Book News: January 27th, 2009

This evaluation of the impact of policy changes on accountability and public confidence takes account of the 20-plus policies that followed the 1998 and 2001 white papers. It assesses the cumulative impacts of the individual policies over the 1998-2007 period and identifies the initiatives that have been key enablers of desired change.

Local authority officers perceive that their council has been becoming increasingly accountable to the public, although for many authorities the focus is on service users rather than citizens. There are very high levels of engagement with a range of public bodies and the voluntary and community sector but the extent to which their views are taken into account in the decision-making process is unclear. There are lower levels of engagement with the private sector.

The improvement in accountability caused by Comprehensive Performance Assessment has been towards central government, not the local community. There is a mixed picture on the effectiveness of scrutiny in holding the executive to account.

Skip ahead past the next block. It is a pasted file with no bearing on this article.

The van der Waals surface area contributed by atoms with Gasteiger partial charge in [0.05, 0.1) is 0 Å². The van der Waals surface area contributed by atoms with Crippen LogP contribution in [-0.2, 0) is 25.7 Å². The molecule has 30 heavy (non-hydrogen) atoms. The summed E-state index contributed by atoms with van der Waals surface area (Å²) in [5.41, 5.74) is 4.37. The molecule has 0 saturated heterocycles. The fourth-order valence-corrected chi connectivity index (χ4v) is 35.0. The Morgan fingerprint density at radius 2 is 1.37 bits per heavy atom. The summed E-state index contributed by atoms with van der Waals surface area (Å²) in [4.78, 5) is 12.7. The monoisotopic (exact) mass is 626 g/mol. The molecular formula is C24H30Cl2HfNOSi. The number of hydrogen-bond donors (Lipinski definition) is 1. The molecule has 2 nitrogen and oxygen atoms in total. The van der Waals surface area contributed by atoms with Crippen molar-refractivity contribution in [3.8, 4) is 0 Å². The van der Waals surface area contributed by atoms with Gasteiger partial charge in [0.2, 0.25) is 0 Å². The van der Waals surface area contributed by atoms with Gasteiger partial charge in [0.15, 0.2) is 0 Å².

There is a strong perception that partnership working compromises local accountability. This is demonstrated through evidence of confusion ‘on the ground’ regarding accountability roles and relationships when different governance arrangements may apply across public bodies.

While councils have become better at ‘giving an account’ of their actions, the public show no greater capacity to hold councils to account. While increased openness makes it more likely that failures will be uncovered, in a media saturated and hostile political environment, this can also invite compromise and evasion, giving further grounds for mistrust.

While the public do not appear to be especially trustful of local government, there is no clear evidence for a major crisis of trust, across the public as a whole. The Government’s Citizenship Surveys have shown a steady increase in the level of public trust in local government, from 52 per cent in 2001 to 60 per cent by 2007. Local councils are the only public institution to register such a consistent increase. There appears to be more trust in local government than in some other institutions, notably central government and ‘politicians’.

Accountability and public confidence is available from DCLG.